The psychological impact on Hong Kong’s journalists, once regarded as muckraking by many, is evident. A November survey released by Hong Kong’s Foreign Correspondents Club found that 84% of people surveyed thought the situation had deteriorated since the introduction of the national security law. Some of the respondents admitted to a degree of self-censorship. Beijing accused the trade association of “sowing discord”.
“We are very nervous here for the future of media freedom in Hong Kong,” said Jemimah Steinfeld, a China expert at the London-based Index on Censorship. “It’s hard to believe today that until only recently Hong Kong was the place that journalists at foreign media went to if they wanted to report more freely on China. It’s devastating.”
For young and ambitious Hong Kong journalists, the devastation has been personal. When the police raided Apple Daily’s headquarters in 2020, one of its staff reporters was angry. “I at first was too stunned to even react,” the reporter, Oscar, said in a Guardian documentary that year. “Then that turned into anger as I watched the events unfold.”
Last June, when the nails had been hammered into the coffin of Apple Daily, he met a colleague at the subway platform to share their plans for the future. They greeted each other with a big hug and broke out in tears. “We have never done anything wrong. We have always been doing our part and working hard to make good news. Why did we end up this way?” he said.
Now, at the age of 25, Oscar has put down his pen and works as a photographer in Hong Kong. He said he “grieved” when he left Apple Daily in June. “I [had studied journalism] in college for four years, worked for Apple Daily as part-timer then full-time [for] over four years. It was my dream and passion to be a great reporter, and I did work hard for it. But it turned out to be like this,” he said.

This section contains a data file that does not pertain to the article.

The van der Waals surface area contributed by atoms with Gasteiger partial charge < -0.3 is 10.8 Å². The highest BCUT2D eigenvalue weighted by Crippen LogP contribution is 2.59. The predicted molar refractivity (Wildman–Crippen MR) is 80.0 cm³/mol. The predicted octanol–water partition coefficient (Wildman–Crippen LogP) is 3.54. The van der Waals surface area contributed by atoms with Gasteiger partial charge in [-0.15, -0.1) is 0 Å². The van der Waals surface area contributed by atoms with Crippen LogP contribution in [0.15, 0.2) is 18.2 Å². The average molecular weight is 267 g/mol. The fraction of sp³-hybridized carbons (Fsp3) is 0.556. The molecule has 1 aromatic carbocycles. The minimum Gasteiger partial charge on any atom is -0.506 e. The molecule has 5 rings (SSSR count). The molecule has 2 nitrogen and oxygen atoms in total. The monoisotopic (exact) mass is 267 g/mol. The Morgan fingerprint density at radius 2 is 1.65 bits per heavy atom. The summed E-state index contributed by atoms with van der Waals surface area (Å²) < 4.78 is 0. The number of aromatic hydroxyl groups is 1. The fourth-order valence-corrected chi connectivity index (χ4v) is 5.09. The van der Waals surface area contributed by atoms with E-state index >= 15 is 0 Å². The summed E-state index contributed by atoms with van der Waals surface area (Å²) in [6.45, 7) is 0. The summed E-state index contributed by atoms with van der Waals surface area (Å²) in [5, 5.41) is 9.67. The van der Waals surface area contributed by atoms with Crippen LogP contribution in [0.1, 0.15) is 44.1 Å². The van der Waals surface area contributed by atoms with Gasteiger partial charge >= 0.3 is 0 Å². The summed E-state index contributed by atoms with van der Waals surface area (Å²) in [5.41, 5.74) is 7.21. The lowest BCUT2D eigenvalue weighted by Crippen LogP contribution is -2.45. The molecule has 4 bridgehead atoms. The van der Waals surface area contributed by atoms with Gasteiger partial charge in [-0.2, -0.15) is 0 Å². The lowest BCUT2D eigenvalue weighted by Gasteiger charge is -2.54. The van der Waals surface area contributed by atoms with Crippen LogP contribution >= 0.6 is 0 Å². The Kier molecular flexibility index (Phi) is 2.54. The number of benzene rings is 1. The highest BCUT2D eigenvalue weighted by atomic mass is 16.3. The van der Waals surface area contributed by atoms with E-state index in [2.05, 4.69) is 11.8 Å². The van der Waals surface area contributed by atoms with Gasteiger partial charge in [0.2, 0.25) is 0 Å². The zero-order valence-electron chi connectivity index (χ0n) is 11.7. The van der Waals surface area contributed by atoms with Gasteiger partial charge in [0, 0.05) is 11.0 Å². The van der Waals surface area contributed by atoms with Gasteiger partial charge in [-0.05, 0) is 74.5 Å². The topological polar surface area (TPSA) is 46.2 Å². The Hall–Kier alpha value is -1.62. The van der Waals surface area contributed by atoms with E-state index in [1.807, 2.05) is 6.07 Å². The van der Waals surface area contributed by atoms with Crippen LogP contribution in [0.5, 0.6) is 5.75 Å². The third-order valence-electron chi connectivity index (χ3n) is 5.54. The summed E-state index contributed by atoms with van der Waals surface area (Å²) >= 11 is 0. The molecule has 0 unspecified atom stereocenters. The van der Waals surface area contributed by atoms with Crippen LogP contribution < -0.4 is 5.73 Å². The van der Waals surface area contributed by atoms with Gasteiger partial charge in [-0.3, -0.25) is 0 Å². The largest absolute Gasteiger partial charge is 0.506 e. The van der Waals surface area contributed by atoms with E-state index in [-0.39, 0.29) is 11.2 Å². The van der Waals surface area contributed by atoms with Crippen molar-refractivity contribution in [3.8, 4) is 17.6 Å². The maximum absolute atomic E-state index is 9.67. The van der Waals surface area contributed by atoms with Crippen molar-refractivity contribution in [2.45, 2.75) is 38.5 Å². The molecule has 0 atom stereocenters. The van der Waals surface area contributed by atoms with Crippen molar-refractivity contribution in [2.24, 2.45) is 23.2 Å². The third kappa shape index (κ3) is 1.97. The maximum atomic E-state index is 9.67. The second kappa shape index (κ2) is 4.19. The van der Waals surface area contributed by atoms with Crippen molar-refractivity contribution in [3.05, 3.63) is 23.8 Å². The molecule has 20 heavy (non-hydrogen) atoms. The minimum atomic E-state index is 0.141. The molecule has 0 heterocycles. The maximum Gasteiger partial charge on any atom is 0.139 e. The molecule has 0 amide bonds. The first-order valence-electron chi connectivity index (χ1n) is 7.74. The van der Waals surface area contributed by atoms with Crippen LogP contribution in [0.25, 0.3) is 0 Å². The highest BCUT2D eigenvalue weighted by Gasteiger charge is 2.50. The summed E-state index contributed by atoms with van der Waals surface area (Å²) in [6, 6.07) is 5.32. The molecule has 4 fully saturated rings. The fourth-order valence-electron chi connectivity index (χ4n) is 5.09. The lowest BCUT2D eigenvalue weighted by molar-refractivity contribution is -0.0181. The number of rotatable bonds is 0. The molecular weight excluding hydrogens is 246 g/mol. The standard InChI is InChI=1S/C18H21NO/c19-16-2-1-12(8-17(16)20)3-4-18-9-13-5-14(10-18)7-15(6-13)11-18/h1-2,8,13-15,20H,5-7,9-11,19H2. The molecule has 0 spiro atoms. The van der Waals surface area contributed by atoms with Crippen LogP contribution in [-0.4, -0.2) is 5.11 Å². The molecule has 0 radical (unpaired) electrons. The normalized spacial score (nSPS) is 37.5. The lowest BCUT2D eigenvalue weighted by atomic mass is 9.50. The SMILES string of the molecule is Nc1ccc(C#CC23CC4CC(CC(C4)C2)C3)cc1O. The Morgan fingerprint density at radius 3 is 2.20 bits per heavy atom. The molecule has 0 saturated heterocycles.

The quick turn of events in his home city in recent years has saddened him. Months after mass street protests that began in 2019, the national security law came into force. The authorities claim such legislation is “necessary in order to secure the long-term stability and prosperity of Hong Kong”, but critics say it is used to stifle dissent and is draconian.
There have been waves of arrests of individuals, from journalists to politicians, who disagree with Beijing and the Hong Kong government. According to Reporters Without Borders, close to two dozen journalists and press freedom campaigners have been arrested since the implementation of the national security law in June 2020. Among them, at least a dozen have been charged or are awaiting the trial. Some opposition politicians, including Nathan Law, once the youngest lawmaker in the history of the legislative council of Hong Kong, are now living in exile.
Apple Daily journalists holding freshly-printed copies of the newspaper’s last edition as supporters gathered outside their office in Hong Kong. Photograph: Daniel Suen/AFP/Getty Images
For Oscar, his transition from a reporter to a photographer was a reluctant one. “This is not the decision I wanted to make, it is the times that forced me to stop being a reporter,” he said. “I still want to be a reporter from the bottom of my heart. I’m not afraid to sit in prison. But how about the people who work with me? Will they sit in, too, because of my work? How about my family and my girlfriend? They’d absolutely be heartbroken.”
It is not only local Chinese-language news outlets that are feeling the chill. International news outlets such as the New York Times are already shifting their base to elsewhere in the region because, according to the US company, the national security law “unsettled news organisations and created uncertainty about the city’s prospects as a hub for journalism”.
Senior officials are now sending letters to foreign news organisations, urging them to support the authorities’ actions. “If you are genuinely interested in press freedom, you should support actions against people who have unlawfully exploited the media as a tool to pursue their political or personal gains,” Hong Kong’s chief secretary, John Lee, wrote to the Wall Street Journal in a recent letter.
“So far, western media still operates with a degree of protection but even this is eroding and many are now choosing Taiwan instead,” said Steinfeld. “The question is: to what extent will they be pushed out, or will they jump? Beijing has been killing the chickens to scare the monkeys, to quote the Chinese idiom, and it is really working.”
At Citizen News, departing journalists have been pondering on their future in these uncertain times. On the eve of the closure, there were tears in the newsroom as well as well wishes.
“We fought the good fight. We finished the course. We kept the faith,” one farewell card read.